Coffee grounds are comparable to food waste in their greenness, but I agree with TD; I wouldn't rely on them alone. The ANSFG book first edition says coffee grounds should be less than 10% of what's in your compost. Sawdust and several other items are also recommended to be below the 10% total, but a reason isn't explicitly given. I think fresh spent hops/brewery grains (not dried) would be a great "green" for your composter - but again, not as a sole source, and not large volumes. I think the tumbling should help prevent the smell problem -- any green can go smelly without enough air and without enough balancing browns. I'd expect tumbling to distribute the grains into your browns better than trying to flip them around with a shovel or turning fork in a regular compost pile/heap.

I say since you're focused on growing indoors right now, save your limited food waste for the composter and don't worry about worms. 

The part of the link I was trying to emphasize was this "If you're new to composting, please don't get too caught up in these numbers. Trying to do all the math calculations can be quite frustrating. Instead, focus your attention on making sure your pile has a greater amount of carbon containing material than it does nitrogen containing material." and the statement at the end "Please don't stress out by trying to find the perfect ratios."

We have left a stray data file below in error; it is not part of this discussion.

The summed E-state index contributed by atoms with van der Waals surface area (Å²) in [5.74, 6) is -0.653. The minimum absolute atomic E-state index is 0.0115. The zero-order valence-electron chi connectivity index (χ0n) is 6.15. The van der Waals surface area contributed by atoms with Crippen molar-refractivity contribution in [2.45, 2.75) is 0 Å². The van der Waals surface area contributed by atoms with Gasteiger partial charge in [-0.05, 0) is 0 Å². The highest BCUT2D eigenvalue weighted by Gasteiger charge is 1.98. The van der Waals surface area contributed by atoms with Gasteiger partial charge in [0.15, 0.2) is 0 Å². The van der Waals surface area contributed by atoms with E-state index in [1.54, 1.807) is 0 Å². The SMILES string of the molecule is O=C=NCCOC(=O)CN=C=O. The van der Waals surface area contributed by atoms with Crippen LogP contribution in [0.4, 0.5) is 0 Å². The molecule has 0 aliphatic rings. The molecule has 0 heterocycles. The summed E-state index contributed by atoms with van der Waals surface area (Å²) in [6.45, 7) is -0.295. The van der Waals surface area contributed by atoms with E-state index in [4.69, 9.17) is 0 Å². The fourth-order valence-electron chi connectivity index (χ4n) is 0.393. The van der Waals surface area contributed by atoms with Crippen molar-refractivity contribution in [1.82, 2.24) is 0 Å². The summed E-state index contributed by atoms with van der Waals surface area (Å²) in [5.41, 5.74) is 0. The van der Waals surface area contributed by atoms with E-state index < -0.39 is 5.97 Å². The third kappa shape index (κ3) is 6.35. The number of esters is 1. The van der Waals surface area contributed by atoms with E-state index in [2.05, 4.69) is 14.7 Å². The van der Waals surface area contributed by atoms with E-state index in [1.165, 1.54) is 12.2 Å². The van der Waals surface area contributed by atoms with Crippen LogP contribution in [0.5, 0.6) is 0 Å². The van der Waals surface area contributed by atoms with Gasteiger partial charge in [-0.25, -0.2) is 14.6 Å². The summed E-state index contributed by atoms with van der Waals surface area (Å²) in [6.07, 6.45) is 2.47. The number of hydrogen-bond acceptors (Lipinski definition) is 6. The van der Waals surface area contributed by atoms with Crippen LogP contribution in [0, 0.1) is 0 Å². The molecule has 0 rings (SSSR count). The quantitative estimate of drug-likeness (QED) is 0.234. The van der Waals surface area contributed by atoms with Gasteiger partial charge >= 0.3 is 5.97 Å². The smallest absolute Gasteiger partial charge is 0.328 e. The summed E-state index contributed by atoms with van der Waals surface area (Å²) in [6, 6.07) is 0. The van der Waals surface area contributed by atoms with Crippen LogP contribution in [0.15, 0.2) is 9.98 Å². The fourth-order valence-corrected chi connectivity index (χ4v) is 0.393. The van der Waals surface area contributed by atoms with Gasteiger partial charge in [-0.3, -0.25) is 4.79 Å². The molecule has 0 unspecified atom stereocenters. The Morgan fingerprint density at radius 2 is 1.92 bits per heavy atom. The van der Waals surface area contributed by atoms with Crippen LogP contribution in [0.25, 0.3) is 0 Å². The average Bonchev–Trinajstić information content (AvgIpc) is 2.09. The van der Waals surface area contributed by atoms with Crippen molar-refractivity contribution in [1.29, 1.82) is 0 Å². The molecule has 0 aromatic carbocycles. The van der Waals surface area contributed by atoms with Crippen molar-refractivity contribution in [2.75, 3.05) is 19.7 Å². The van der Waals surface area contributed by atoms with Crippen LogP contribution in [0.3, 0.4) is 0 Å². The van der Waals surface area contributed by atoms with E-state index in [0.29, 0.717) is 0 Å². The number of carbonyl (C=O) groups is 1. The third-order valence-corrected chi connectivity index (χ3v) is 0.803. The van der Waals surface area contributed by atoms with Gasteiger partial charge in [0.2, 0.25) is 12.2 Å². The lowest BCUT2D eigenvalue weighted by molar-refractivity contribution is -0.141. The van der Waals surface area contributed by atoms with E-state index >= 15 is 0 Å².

It's more of an art than a science. Pick what seems like a reasonable starting point, leave room for adjustments, and see what happens.

Regarding perlite, what I'm reading says that it provides better aeration than vermiculite. That could well be beneficial if your wicking process saturates the MM with water. Divide the volume by about half for the compressed peat - it fluffs up to 1 and half to two times the volume once you get it out of the bag. A number of us have missed the sentence about this in the ANSFG book and have had to try to correct the error. Your math looks right to me, so I think you'll only need one bag (usually sold in bags of 3-4cu ft) of compressed peat.
avatar
BeetlesPerSqFt

Female Posts : 1337
Join date : 2016-04-11
Location : Port Matilda, PA Zone 5b/6a

View user profile

Back to top Go down

Re: New Composter - Need Help Filling Correctly

Post  saganco on 11/29/2017, 1:54 pm

Thank you TrollyDriver and Beetles - great info in your answers!  Excellent help!  Sounds like the main reason for not using spent hops would be the smell.  But in the sealed and insulated tumbler, it seems that it would mix well and not be a smelly mess.  But then I have nothing but a guess to go on with that.  I sure appreciate the explanation of the ratios in more depth Beetles!  That makes more sense to me than anything else I've read so far.  And I am turning into the "compost research queen" where hardly anything else is being read at this time (got a new composter coming, and a garden waiting on that compost - so time's a ticking!!).
avatar
saganco

Female Posts : 85
Join date : 2017-11-26